Dany Crosby

Message From The Minister

September 2020

I have been asked many times what it is that you were least prepared for, what surprised and surprises me the most as I became and continue to become a minister. The answer, as I have come to realise, is that I am never not a minister.
I have been feeling tired, deep down in the marrow of my bones these last few weeks and particularly since the weekend. The Friday before, writing took so much out of me emotionally, spiritually, physically and mentally. I had travelled to Yorkshire to conduct the funeral of my ex step dad, the father of many of my brothers and sisters. There were many complex emotions for us all as we said our farewells to this figure who had dominated so many of our lives. I was there to hold us through this deep challenge. I did my job, with Sue’s support. We came through it together and, as friends and family left one another, there were many tears and the hope to see one another once again, when we can return to normality. There was deep love between siblings and family; deep love; it was noticeable that the tears came as we said goodbye to one another. There were very few tears shed during the service.
I have noticed that the hardest thing for me in ministry is witnessing the suffering of those I care deeply about. It is the same with congregants as it is with family. I felt deep emotion, too, at the wedding I conducted for family of congregants this Sunday. A family I know well. It was lovely to conduct the service, particularly to be able to connect to family all over the world via Zoom, the best man was in Australia. That said, as lovely as it was, it still took its toll emotionally. As di the Sunday service too. Maybe it is the times we are living through, the things we can do, in spite of the restrictions of the virus, maybe it is just where I am personally at right now. I do know that I have slept a lot these last few days, as I have felt a deep tiredness within me.
By the way, I know I am not alone. We are all feeling the weariness of the pandemic. Not surprising really is it. Where do we find rest from it? Where can we find a bit more playfulness in the seriousness of the situation? Last Friday’s funeral was full of laughter, far more than I had written. There was a lot of laughter and playfulness afterwards too. It helped us all through a difficult time. Maybe that’s something we all need to search for, a little more playfulness might just help. After all, they do say that laughter is the greatest medicine.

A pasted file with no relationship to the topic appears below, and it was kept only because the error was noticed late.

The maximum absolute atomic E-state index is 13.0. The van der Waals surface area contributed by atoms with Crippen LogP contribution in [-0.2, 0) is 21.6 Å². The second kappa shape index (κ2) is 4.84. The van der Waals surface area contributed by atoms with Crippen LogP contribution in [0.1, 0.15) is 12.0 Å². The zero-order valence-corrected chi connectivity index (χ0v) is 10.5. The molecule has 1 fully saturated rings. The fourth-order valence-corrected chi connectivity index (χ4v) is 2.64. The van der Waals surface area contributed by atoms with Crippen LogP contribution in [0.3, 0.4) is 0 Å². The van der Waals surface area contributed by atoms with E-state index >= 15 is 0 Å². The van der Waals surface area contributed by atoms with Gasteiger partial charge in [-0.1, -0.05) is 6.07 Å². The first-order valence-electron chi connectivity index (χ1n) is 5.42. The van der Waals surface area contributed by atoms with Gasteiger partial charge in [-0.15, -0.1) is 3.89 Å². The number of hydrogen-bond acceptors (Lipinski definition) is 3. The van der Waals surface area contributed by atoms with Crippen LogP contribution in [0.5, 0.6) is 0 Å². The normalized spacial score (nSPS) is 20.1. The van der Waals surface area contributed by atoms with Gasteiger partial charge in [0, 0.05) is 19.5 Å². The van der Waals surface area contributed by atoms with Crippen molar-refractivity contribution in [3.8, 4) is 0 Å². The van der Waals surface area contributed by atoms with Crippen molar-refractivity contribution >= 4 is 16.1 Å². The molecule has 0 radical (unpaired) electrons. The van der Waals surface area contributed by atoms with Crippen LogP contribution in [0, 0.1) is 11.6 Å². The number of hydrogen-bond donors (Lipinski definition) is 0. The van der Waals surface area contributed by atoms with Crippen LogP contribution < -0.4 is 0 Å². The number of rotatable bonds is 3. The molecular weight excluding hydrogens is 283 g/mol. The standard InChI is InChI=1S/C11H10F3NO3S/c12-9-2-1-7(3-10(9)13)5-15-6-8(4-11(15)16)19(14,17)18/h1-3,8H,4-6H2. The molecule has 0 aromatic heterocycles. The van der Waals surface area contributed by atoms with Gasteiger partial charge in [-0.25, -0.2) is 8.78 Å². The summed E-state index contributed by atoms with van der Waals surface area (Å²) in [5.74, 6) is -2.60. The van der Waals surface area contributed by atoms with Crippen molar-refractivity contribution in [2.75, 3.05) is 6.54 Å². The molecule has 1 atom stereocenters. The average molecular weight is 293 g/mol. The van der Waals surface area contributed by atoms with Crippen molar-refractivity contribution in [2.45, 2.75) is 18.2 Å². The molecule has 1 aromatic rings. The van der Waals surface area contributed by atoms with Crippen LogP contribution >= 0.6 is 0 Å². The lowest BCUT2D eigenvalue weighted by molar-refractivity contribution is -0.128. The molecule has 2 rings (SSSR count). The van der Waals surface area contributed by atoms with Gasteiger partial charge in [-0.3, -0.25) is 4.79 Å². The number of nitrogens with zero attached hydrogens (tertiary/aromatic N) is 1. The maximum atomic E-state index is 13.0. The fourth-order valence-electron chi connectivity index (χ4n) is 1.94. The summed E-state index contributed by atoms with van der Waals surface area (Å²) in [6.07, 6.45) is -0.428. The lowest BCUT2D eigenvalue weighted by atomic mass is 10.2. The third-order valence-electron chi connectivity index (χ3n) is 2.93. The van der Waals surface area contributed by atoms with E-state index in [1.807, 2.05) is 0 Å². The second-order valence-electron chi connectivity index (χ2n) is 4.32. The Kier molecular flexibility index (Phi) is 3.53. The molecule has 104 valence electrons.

One of the things I love about the poetry night I host weekly on Zoom (entitled Consolation, Sorrow and Joy), is that through it, we are sharing so many wonderful emotions, including a great deal of laughter. Yes, it is serious at times and at others utterly hilarious. It has been so needed. As the old saying goes- All work and no play makes Jack a dull boy. Play can be the best way to escape from the troubles and tiredness of life, it is also vital for creativity. I know when I am tired, and a little lost in myself, I find it hard to be creative. Playfulness is an important aspect of creativity. I was thinking of this on Tuesday morning as I was concerned about my day ahead and all the things I needed to do that day. As I did, I found myself distracted by the little dog as she played with all and sundry and I found myself laughing and loving her playfulness. It tickled my funny bone and it put me in better humour.
Good humour is so vital to life. How are your umeres? as the ancient physicians used to call them, are all four in balance? How is your health, your physical, your emotional, your mental and your spiritual health? These four could well be our present day umeres. The key to living in harmony is to find balance in our relationships in life, our relationships with each other, with ourselves and with God, another four modern day umeres if you like. Isn’t this what life is built upon, our relationships? I suspect above everything else that this is the key.
We need lightness of being and to play sometimes in order to maintain our emotional, spiritual, mental and physical well-being, to balance our umeres, to be in good humour so that we can do the work that needs to be done.

Love and respect, Rev Danny